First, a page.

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Cudahy Manager Rejects Hermosa Beach Post

December 24, 1987|KAREN ROEBUCK | Times Staff Writer

One week after agreeing to become Hermosa Beach city manager, Gerald Caton changed his mind and said he will remain as Cudahy's top administrator.

Caton's withdrawal Tuesday after having negotiated tentative agreement with the City Council surprised Hermosa Beach city officials.

"I'm really surprised," said Councilman Roger Creighton. "I thought of him as a matter-of-fact sort of fellow, and I don't know where the tentative agreement broke down."

Caton, 36, said Tuesday that although the Hermosa Beach position would have advanced his career, he decided not to leave the Cudahy city manager's job because he "felt obligated to remain with the City of Cudahy." He said that he had many projects in the works, wanted to see them through and had been asked by council members not to leave.

"I do not feel bad about backing out (of the Hermosa beach job) at this point. If it went on any longer, I would feel bad," he said.

The Hermosa City Council scheduled a special meeting for 7 p.m. Monday to discuss its next step. Caton was chosen from among 76 applicants, six of whom--all men from California--were interviewed by the council.

The council ranked the six finalists, some members said.

After the position had been offered to Caton, council member June Williams said the council had a hard time choosing between two of the candidates. "I don't think any of us will feel too bad if either of them gets it," she said, declining to name the second choice.

Caton said last week that the city initially offered him $65,000 a year in salary, but later agreed to equal the $72,000 salary and retirement package he gets from Cudahy.

Even after the tentative agreement was reached last week, Caton told The Times that the Cudahy City Council was "still trying to get me to stay. I'm talking to them, but my intention is to come to Hermosa."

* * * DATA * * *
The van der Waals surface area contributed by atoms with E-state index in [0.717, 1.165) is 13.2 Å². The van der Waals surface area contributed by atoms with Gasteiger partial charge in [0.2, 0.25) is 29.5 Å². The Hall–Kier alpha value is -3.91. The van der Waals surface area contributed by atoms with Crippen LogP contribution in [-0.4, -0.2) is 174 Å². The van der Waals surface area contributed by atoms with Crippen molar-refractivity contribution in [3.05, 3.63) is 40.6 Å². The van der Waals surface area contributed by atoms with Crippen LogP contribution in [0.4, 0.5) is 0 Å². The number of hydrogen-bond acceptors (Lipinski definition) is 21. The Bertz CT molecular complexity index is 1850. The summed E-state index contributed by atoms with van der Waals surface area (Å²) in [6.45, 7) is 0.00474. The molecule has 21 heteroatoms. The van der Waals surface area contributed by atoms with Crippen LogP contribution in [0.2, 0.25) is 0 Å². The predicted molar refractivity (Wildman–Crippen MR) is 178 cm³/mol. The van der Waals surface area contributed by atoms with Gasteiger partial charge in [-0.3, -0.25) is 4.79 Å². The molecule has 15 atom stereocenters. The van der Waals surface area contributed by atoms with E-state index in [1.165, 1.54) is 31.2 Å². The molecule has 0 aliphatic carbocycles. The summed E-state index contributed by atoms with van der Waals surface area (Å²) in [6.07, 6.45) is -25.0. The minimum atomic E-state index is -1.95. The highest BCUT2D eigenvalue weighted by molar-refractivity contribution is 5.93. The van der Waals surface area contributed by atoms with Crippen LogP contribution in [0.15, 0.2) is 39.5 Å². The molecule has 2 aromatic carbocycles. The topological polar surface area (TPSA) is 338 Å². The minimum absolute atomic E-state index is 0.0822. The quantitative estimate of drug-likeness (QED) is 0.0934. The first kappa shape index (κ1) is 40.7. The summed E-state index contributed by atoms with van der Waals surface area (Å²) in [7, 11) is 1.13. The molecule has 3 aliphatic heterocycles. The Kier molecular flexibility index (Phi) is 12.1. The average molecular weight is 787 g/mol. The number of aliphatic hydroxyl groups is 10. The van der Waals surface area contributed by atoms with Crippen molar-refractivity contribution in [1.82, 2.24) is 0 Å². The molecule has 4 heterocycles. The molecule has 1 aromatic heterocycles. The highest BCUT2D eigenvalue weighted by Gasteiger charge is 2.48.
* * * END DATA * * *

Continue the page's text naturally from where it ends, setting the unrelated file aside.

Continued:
Cudahy Councilman Tom Thurman said Caton "felt a moral obligation to stay" so he could complete a variety of projects. "We were concerned that the city would be left in the lurch during an election year," said Thurman, pointing out that Caton also serves as city clerk. "There was some loyalty, which is refreshing to see on the city staff. We treat them as part of the team and it is nice to see that reciprocated."

Caton served four years in two separate stints as manager, with the most recent beginning in April, 1986, Thurman said.

Cudahy Councilman Bill Colon said the council did not try to persuade Caton to stay nor did it offer him more money. Although the Cudahy council would have been sorry to lose Caton, Colon said, it did not want to keep him from advancing.

"He wasn't quite sure whether he wanted to make the change or not, at least that's what he told me," Colon said. "The decision that he made was something that he made on his own. Naturally, we're happy that he's staying."

The Hermosa Beach position opened in September when former City Manager Gregory T. Meyer resigned to take a better-paying job as a deputy administrator of Los Angeles' City Redevelopment Agency. Former Manhattan Beach City Manager Gayle Martin has been serving as interim city manager in Hermosa Beach during the recruitment process.

Times staff writer Lee Harris contributed to this story.

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